Drug Laws Fail to Protect Children

Discussion in 'Marijuana Legalization' started by oltex, Nov 25, 2011.

  1. Drug Laws Fail to Protect Children
    11,22,2011 / Fernando Henrique Cardoso / Elsevier's International Journal of Drug Policy[​IMG] [​IMG][​IMG][​IMG]

    Amsterdam, November 22, 2011
    - “Would legal regulation and control of drugs better protect children?” is a question posed by former President of Brazil, Fernando Henrique Cardoso in an editorial to be published in the January issue of Elsevier's International Journal of Drug Policy (IJDP).

    The editorial, “Children and drug law reform” follows the March 2011 report of the Global Commission on Drug Policy, chaired by Cardoso, which made a series of recommendations for reforms of drug laws, including experiments with legal regulation and control.

    “If we believe that the best interests of the child should be a primary consideration in all policies that affect them, as enshrined in the UN Convention on the Rights of the Child, then children have the right to be placed front and centre in drug policy discussions”, writes the former president.

    Recognising the harms that have befallen children and young people around the world due to drugs prohibition, and the failure of current approaches to protect children from drug use and drug related harms, Cardoso calls for debate on a range of issues including what legal regulation and control of drugs would mean for children.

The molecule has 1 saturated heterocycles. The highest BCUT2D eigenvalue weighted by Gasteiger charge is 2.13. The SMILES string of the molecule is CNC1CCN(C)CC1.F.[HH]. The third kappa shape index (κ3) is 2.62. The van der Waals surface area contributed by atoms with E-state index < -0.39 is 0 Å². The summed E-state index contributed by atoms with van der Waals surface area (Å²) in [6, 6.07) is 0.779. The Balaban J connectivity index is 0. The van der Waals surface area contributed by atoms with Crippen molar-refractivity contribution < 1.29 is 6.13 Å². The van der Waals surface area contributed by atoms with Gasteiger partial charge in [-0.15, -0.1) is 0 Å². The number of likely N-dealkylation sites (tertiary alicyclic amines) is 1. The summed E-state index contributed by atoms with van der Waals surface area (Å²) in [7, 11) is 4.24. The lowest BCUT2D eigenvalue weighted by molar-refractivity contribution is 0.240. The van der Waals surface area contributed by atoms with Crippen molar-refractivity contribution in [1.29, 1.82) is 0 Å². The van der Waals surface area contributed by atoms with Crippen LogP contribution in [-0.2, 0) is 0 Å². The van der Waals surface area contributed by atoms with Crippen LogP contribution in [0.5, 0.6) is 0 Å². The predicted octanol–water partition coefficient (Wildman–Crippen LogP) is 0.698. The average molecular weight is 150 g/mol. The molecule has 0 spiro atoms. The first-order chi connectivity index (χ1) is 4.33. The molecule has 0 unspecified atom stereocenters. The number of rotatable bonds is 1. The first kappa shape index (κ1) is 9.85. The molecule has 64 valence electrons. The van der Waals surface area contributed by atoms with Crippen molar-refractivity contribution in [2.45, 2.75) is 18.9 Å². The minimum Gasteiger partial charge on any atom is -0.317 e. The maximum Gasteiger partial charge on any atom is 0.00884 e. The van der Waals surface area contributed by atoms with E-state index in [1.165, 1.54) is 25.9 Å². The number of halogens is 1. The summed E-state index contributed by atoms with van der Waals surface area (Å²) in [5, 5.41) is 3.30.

“I am convinced that the recommendations of the Global Commission will have significant benefits for children and young people,” he writes, “I would not support such policies if I did not believe that current approaches have singularly failed in this respect.”

    But the former president urges caution in relation to possible future business interests in currently illicit drugs. “Our experiences with alcohol and tobacco show that we cannot entrust such commodities to corporations whose interests are in profit maximisation not public health. We cannot relinquish drugs to the criminal market, nor to an unregulated free market.”

    “To protect children from drugs it is to my mind now beyond debate that drug laws need to be reformed. From what we already know, the ongoing and future identified harms of current drug policies to our children must be considered not as unintended, but a result of negligence, recklessness or simple disregard,” concludes Cardoso.

    “President Cardoso's editorial is a challenge to politicians, researchers and activists and is a much needed contribution to an important part of the drug policy debate we all too often overlook”, said Professor Gerry Stimson, Editor-in-Chief of the International Journal of Drug Policy. “This is no doubt a very difficult and controversial area and I wholeheartedly agree with President Cardoso, we need to create an environment where it is safer to openly discuss these issues.”

    Notes to editors